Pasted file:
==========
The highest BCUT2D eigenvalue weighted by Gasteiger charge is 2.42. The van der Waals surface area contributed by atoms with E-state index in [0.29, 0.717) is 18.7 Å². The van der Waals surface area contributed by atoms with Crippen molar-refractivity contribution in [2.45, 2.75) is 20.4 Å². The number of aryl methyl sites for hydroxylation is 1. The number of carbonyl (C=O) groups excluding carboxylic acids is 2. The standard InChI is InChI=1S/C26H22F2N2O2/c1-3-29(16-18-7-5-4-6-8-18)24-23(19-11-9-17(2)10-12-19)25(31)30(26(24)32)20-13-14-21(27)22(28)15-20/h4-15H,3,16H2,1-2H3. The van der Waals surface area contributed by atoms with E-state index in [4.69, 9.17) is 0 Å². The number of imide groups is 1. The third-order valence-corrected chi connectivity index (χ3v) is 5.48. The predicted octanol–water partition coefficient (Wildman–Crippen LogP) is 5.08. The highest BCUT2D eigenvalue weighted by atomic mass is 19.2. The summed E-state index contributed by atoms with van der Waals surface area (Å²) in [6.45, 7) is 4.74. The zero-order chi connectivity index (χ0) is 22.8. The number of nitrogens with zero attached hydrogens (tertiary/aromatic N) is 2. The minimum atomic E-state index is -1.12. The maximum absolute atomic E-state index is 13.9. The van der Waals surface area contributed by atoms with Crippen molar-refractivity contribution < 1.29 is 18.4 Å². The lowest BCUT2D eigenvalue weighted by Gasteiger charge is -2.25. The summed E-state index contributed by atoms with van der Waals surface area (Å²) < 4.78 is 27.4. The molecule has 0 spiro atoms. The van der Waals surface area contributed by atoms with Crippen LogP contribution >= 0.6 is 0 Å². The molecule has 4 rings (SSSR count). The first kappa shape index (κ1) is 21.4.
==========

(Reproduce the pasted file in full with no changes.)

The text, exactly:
The highest BCUT2D eigenvalue weighted by Gasteiger charge is 2.42. The van der Waals surface area contributed by atoms with E-state index in [0.29, 0.717) is 18.7 Å². The van der Waals surface area contributed by atoms with Crippen molar-refractivity contribution in [2.45, 2.75) is 20.4 Å². The number of aryl methyl sites for hydroxylation is 1. The number of carbonyl (C=O) groups excluding carboxylic acids is 2. The standard InChI is InChI=1S/C26H22F2N2O2/c1-3-29(16-18-7-5-4-6-8-18)24-23(19-11-9-17(2)10-12-19)25(31)30(26(24)32)20-13-14-21(27)22(28)15-20/h4-15H,3,16H2,1-2H3. The van der Waals surface area contributed by atoms with E-state index in [4.69, 9.17) is 0 Å². The number of imide groups is 1. The third-order valence-corrected chi connectivity index (χ3v) is 5.48. The predicted octanol–water partition coefficient (Wildman–Crippen LogP) is 5.08. The highest BCUT2D eigenvalue weighted by atomic mass is 19.2. The summed E-state index contributed by atoms with van der Waals surface area (Å²) in [6.45, 7) is 4.74. The zero-order chi connectivity index (χ0) is 22.8. The number of nitrogens with zero attached hydrogens (tertiary/aromatic N) is 2. The minimum atomic E-state index is -1.12. The maximum absolute atomic E-state index is 13.9. The van der Waals surface area contributed by atoms with Crippen molar-refractivity contribution < 1.29 is 18.4 Å². The lowest BCUT2D eigenvalue weighted by Gasteiger charge is -2.25. The summed E-state index contributed by atoms with van der Waals surface area (Å²) < 4.78 is 27.4. The molecule has 0 spiro atoms. The van der Waals surface area contributed by atoms with Crippen LogP contribution >= 0.6 is 0 Å². The molecule has 4 rings (SSSR count). The first kappa shape index (κ1) is 21.4.